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Dragon Age: Origins Review

A game that goes back to classic RPG roots and almost pulls it off without a hitch

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If there are any negative things I will say about the game, it is the extreme micromanagement. Not the usual RPG stuff – looting in the game works as well as any other and I enjoy finding new weapons and armor and selling the old – but the whole “Tactics” business. Once again, some people will surely love this feature because it basically lets you program your AI teammates to allow for some great combos during battle with little involvement from the player. For me, however, this feature was very tedious and frustrating at times. The Tactics feature allows you to setup all of your characters to perform any action available to them based on triggers. The list of tasks executes based on these conditions and also down the line – you start off with just a few Tactic slots, so you setup the basic “Nearest Enemy visible -> Attack” combo, along with “Self health < 25% -> Drink health potion”. The frustrating thing about this system is that your characters are literally brain-dead during battles unless you manually order them around, or have perfected your Tactics decision tree. As a simple example, if you enter combat and only have one character selected, he will begin attacking as you asked while the rest of your party stands in place, getting chopped to bits by the incoming enemy group. That’s more than frustrating, to watch your party refuse to even acknowledge enemy presence unless manually setup to do so either in-battle or at the previously setup Tactics logic. If you select the whole party and tell them to attack, they will do just that – swing with the sword or throw the elementary firewall at the enemy until it is dead, only rarely entering their Tactics decision tree to actually perform some moves or spells. So the best way to play is to setup your Tactics tree and then stick with controlling only one character directly. The catch is that your Tactics tree is only limited to 3 or 4 slots at the beginning, so as you level up you will be able to add more actions based on the conditions a character is facing. This also means that you may need to keep re-arranging your Tactics tree when new skills become available, because the Tactics execute in a Top-to-bottom manner, so be sure to place your “Heal yourself if dying!” setting at the top and leave it for the rest of the game. Your character’s total inability to act on free will (Unless Tactics are setup) makes for some literally turn-based combat through some difficult parts of the game that action fans will likely find frustrating. As you have to keep pausing the game to assign your party new orders because their Tactics tree is too short to setup any effective attack combinations. All in all, the whole feature is extremely frustrating and seemingly useless for the majority of the first half of the game, were Tactics slots are too limited in number to be effective, leaving you with pause-and-go gameplay which simply breaks the combat flow.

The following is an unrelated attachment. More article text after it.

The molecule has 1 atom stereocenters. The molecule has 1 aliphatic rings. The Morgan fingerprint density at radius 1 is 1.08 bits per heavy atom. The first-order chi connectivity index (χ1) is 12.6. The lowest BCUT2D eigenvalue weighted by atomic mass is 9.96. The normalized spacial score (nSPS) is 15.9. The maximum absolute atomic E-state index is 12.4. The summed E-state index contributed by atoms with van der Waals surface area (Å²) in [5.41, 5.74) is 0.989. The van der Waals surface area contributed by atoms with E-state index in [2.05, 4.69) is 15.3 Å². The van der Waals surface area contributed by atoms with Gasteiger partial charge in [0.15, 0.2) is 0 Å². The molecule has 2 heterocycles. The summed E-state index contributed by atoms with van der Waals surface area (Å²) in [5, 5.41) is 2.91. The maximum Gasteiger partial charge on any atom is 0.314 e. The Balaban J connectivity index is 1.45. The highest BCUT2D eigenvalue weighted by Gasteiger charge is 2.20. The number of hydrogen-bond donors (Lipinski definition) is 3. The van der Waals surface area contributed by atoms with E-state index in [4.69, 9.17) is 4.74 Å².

He's dead - No blood splatter analysis needed
On a general note, I found the combat to also be unbalanced in terms of difficulty. Early on, there are plenty of times you will die unless you choose to pause the game every couple of seconds and assign new tasks. However later in the game when the party has heaps of gold, loot, weapons and Tactic tree combinations, you will breeze through every dungeon on Medium difficulty all the way to the finale. Enemies do scale in difficulty but they are no match for your deadly weapons and attack combos. Another thing that I find annoying is the warriors – you are often fighting groups of baddies at a time and your tanks are in the heat of the battle – yet they poses so few area-of-effect damage attacks, that they become almost useless. While your one or two warriors are busy attacking a single target, your mages are tasked with continuously nuking the whole area and trying to keep the heat off of themselves. In other words, the mages are very overpowered and overused in the game, with the rare exceptions of fighting smaller groups or single enemy bosses.
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#3 Jan 7, 2010 16:57:36 (Jan 7, 2010 16:57)

How about Blizzard?
#2 Jan 7, 2010 14:02:30 (Jan 7, 2010 14:02)

Honestly between Bioware and Bethesda why would anyone play a single player rpg by anyone else.
#1 Dec 5, 2009 11:14:20 (Dec 5, 2009 11:14)

Great review.  I definetly agree that it could be hard for a lot of newcomers to this type of game to grasp. A lot of people, myself included, have been having a lot of trouble with combat, especially early on in the game because we are all so used to playing third-person action game's like Assassin's Creed, Uncharted, whatever.  Once you start playing it like Baldur's Gate, scrolled back and pausing a lot, it becomes a lot easier to grasp.
Dragon Age: Origins
Dragon Age: Origins box art Platform:
Our Review of Dragon Age: Origins
The Verdict:
Game Ranking
Dragon Age: Origins is ranked #79 out of 1623 total reviewed games. It is ranked #8 out of 69 games reviewed in 2009.
79. Dragon Age: Origins
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